Xiongan is not Shenzhen or Pudong: why latest new area may falter despite push from Beijing
Winston Mok says a rare confluence of factors created the two economic marvels next to Hong Kong and Shanghai, while Xiongan may face an uphill task in unleashing similar market forces to boost its fortunes, despite ambitious state plans
Can Beijing replicate the remarkable successes of Shenzhen and Pudong in Hebei’s (河北) Xiongan (雄安), the 19th national new area designated by Beijing? After the first two, Shanghai’s Pudong and Tianjin’s ( 天津 ) Binhai, so dubbed in 1992 and 2006, respectively, the creation of more such areas has gathered pace since 2011, with 10 of them so christened in the two-year period between 2014 and 2015. After Xiongan, more will follow.
While some have been successful, others have become little more than ghost cities. Among the many experiments that Beijing started over the years, it could not determine beforehand which would end up the biggest winners.
The successes of Shenzhen and Pudong might not simply be attributable to the state. There are important market forces at work. And some unique confluence of factors cannot be repeated.
Of the four special economic zones so designated in the early 1980s, Shenzhen ended up as the most spectacular success. With its unbeatable location next to Hong Kong, Shenzhen enjoyed the inflow of capital from all over the world – when China was once a cheap manufacturing location. It had China’s most open environment and level playing field and, to its credit, has maintained that edge. Such a combination of being in the right place, at the right time, doing the right things, is rare.
After Guangdong, Zhejiang (浙江) and Jiangsu (江蘇) were among the fastest growing provinces since economic reforms began – fuelled by township and village enterprises, private enterprises and foreign companies. Shanghai, burdened by state-owned enterprises, was a laggard but benefited from the rapid growth of its hinterland, which needed a commercial centre. For foreign firms rushing into China, Shanghai was the natural choice.
With the old parts of Shanghai saturated, a new area was needed. Following a tried-and-tested formula in Asia – Seoul’s Gangnam, Taipei’s Dongqu and Guangzhou’s (廣州)Tianhe – Pudong was born.
But compared to Shenzhen and Pudong, Xiongan’s path to glory may be an uphill battle. Shenzhen and Pudong are adjacent to Hong Kong and old Shanghai, but Xiongan is much further away from Beijing. It is an inland area, in contrast to Shanghai and Shenzhen, which are world-class ports. Hong Kong and Shanghai have been commercial centres in China’s modern history. The Yangtze River Delta, which anchors Shanghai, was a leading economic region of the world for centuries. While Tianjin was a commercial and financial centre in the Republican era, Beijing was neither a city of commerce nor of industry before 1949. This part of China lacks an established commercial tradition.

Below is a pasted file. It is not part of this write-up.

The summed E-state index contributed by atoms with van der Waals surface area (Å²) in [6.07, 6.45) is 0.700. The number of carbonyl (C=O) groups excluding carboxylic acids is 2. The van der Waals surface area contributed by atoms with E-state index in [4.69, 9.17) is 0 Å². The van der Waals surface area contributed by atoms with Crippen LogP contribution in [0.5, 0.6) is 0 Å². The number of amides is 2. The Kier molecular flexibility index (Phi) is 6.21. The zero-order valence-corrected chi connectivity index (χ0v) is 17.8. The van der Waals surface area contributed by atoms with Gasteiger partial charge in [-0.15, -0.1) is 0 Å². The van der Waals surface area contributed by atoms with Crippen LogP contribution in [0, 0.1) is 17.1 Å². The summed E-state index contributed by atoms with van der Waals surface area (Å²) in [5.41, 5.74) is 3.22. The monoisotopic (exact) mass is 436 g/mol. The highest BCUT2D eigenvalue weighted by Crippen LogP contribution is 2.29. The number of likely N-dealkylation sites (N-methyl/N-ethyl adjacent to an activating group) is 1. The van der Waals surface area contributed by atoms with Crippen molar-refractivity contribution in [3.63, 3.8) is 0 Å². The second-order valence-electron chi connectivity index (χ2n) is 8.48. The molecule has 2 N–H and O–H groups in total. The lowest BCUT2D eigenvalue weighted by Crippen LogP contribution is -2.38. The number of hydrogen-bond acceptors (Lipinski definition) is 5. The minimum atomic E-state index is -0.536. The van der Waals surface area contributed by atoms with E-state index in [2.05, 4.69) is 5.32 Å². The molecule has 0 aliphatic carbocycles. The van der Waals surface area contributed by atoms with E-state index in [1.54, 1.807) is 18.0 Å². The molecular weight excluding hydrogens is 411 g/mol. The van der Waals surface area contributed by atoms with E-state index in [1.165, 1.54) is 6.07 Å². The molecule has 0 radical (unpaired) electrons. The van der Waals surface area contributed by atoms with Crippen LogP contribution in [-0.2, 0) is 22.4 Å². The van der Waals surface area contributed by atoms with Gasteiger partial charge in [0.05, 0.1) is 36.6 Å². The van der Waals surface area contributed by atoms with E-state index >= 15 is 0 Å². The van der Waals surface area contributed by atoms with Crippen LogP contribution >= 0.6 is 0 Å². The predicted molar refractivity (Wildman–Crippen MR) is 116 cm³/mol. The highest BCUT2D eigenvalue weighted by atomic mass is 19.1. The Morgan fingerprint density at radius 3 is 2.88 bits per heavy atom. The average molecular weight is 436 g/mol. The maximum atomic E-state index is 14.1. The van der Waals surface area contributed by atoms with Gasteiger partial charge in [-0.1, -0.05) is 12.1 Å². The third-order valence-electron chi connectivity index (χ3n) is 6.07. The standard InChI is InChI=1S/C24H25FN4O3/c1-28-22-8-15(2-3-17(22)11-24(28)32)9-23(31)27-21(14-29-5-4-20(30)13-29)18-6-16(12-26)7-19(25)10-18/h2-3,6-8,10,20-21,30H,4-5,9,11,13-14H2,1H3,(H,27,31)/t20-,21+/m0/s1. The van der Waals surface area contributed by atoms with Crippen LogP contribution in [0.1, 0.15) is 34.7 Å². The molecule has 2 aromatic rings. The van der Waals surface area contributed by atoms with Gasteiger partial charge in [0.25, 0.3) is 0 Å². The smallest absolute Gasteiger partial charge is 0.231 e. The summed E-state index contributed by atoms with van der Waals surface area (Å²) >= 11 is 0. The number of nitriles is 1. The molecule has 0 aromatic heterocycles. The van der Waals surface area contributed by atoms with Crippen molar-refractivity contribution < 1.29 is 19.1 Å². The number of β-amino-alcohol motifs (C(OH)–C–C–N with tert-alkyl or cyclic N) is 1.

Unlike early movers Shenzhen and Pudong, Xiongan faces stiff competition: 18 other national new areas and 11 free-trade zones, plus a myriad of other zones numbering in their hundreds, with more on the way. Now, as most of China is quite open, it will not be easy for Beijing to make Xiongan special.
Also, Xiongan’s positioning is unclear. A key rationale is perhaps to absorb the overflow from Beijing, which is divesting its “non-capital” functions. But Tianjin has been the beneficiary of this for a decade, which is partly what made Tianjin’s Binhai larger than Shanghai’s Pudong. But Binhai’s Yujiapu financial district, Tianjin’s answer to Pudong’s Lujiazui, looks like a ghost town. It is hard to see Xiongan’s advantages over Tianjin, which is a major port. With significant unfilled capacities in Tianjin, which is well-connected to Beijing, why Xiongan?
Still, Xiongan has a strategic location. It is not far from Beijing’s new airport, and near a newly operational high-speed rail between Tianjin and Baoding. Planned high-speed train routes from Beijing to Shijiazhuang and Hengshui will both pass near Xiongan. It is next to a major lake.
The answer may partly lie with the highly uneven development of Greater Beijing. Hebei is much poorer than Beijing and Tianjin, though geographically it embraces both cities. Other than the relatively affluent Tangshan (唐山), east of Tianjin, most other parts of Hebei are markedly poor. Xiongan can be a platform for a big push to develop the province’s southern region. This is what sets Xiongan apart. Whereas Shenzhen and Pudong were built on the strengths of their environment, Xiongnan is tasked with overcoming the weaknesses of the region.
It is not the first time that state leaders have pinned high hopes on a place. Caofeidian, a port in Tangshan, was made a strategic growth pole for Hebei during the days of president Hu Jintao ( 胡錦濤 ). Early in the last century, Sun Yat-sen had the vision that Caofeidian could one day surpass New York as a port. Despite huge investments and strong support from Beijing, Caofeidian was at the brink of bankruptcy a few years back.
The will of the state is not enough when it comes to effective regional development. While Beijing pushed and nudged, it was the market which ultimately made Shenzhen and Pudong the successes they are. Beijing should realise that it will be no different for Xiongan – and the art of unleashing market forces for a region like Xiongan will be a lot more challenging.
Winston Mok, formerly a private equity investor, is a private investor